For IOWA to be a contender, quarterback Chuck Hartlieb will have to have the kind of year that people are expecting of Aikman and Peete, and there's no reason to believe he can't. Hartlieb languished on the bench in the early part of the season when all the attention was focused on alleged wonderboy Dan McGwire, who eventually flopped and transferred to San Diego State. At midpoint of a 9-3 season, Hartlieb erupted, passing for more than 300 yards on five occasions and rallying the Hawkeyes to come-from-behind, fourth-quarter triumphs four times. Forty-one Iowa lettermen return, among them running back Tony Stewart, and the schedule is favorable. "If there is still a Big Two in the Big Ten," says coach Hayden Fry, "we must be one of the two."

The other one is MICHIGAN STATE . In East Lansing there is talk of back-to-back Rose Bowl victories, something no Big Ten team has been able to accomplish since 1972, when the league first allowed a team to succeed itself in Pasadena. The veteran offensive line should do its part, particularly since the NCAA has cleared 6'6", 315-pound tackle Tony Mandarich to play the conference schedule. (Mandarich will have to sit out the first three games, all nonleague, as punishment for writing a letter to the NFL expressing his interest in adding his name to a supplementary draft, even though he withdrew the bid well before the draft.) With Mandarich around, quarterback Bobby McAllister might be able to throw long more often and take some pressure off the Spartans' running game, which is strong despite the loss of Lorenzo White, who carried the ball nearly 30 times a game last season. The defense is led by the rock-solid Percy Snow, who should probably be called Percy Sledge. "He's been blessed with the ability to really unload on people," says coach George Perles. Everybody say hallelujah, and pray for Snow.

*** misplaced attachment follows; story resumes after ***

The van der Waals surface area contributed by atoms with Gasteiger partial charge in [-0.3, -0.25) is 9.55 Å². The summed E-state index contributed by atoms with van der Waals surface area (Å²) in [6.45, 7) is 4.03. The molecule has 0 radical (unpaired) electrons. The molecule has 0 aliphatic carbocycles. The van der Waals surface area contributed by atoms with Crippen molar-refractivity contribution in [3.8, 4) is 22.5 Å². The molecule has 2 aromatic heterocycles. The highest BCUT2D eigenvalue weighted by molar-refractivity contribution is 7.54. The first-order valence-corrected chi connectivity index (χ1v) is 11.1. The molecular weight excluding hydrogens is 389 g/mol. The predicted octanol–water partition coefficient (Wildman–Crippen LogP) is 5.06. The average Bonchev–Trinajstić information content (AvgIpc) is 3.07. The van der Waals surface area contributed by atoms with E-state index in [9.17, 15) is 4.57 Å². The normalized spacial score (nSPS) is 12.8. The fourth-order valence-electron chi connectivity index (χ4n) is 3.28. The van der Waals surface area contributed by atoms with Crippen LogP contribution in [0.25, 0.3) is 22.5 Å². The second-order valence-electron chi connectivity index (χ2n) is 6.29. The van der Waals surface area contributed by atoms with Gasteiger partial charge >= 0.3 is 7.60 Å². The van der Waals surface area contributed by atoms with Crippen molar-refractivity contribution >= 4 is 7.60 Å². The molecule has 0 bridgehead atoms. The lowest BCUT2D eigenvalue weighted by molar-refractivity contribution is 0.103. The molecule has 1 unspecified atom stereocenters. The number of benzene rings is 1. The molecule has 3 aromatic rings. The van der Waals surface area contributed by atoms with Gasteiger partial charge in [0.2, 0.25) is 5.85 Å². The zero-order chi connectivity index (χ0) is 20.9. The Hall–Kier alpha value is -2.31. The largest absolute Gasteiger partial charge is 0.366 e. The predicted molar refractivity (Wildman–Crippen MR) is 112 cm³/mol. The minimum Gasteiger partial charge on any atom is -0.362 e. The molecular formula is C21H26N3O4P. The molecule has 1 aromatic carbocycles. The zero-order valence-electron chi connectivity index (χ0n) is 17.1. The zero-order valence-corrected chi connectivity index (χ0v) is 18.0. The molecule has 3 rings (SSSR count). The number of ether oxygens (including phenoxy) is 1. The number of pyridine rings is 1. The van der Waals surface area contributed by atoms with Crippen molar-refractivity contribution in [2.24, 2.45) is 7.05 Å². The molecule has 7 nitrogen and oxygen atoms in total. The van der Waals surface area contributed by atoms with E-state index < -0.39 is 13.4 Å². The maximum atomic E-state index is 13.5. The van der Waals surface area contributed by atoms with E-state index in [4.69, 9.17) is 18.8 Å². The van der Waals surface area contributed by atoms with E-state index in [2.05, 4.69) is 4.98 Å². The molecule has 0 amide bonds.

And pray for NOTRE DAME while you're at it; the Irish have never been shy about accepting help in that department and, with seven '87 bowl teams on this season's schedule, they may need it. One miracle, divine intervention or not, has already come to pass in Indiana: Junior quarterback Tony Rice pulled passing grades in three summer classes and will be eligible to run (a lot) and pass (occasionally) for the Irish this fall.

The Irish defense should be much improved over the group that embarrassed itself in that 35-10 pasting by Texas A & M in the Cotton Bowl. The Irish have two first-rate linebackers in Ned Bolcar and Wes Pritchett, and experience in the secondary, but those units could suffer from overwork if a young line doesn't rise to the occasion. Mark Green, the team's leading rusher the last two seasons, returns at tailback, and coach Lou Holtz has moved sophomore Ricky Watters out from behind Green, where Watters was the team's second-leading rusher, to the flanker spot vacated by Heisman winner Tim Brown. " Ricky Watters is very much a Tim Brown-type player," says Holtz. "He's got Tim Brown instincts, he's got Tim Brown awareness...but I don't want to compare him to Tim Brown." Oh.

At GEORGIA there may be a lot of things going on this season that don't remind Bulldog fans of the past. Georgia coach Vince Dooley, who has returned for a 25th year despite heart problems that required three angioplasty procedures to clear arterial blockage, traditionally has chosen to build his offense around one dominant tailback. And though Rodney Hampton (7.1 yards per carry last season) could fill that role, Dooley has found himself with an abundance of talented running backs and a mobile quarterback. So, in short-yardage and goal-line situations, the Dawgs will run the wishbone. Senior Wayne Johnson, who beat out redshirt freshman Greg Talley for the quarterback job, is a conventional, drop-back passer, but he can motor when the occasion calls for it. The defense will also have a new look, going to a 3-4 alignment that will be revved up considerably by the presence of outside linebacker Richard Tardits, who grew up in France and once ran with the bulls in Pamplona.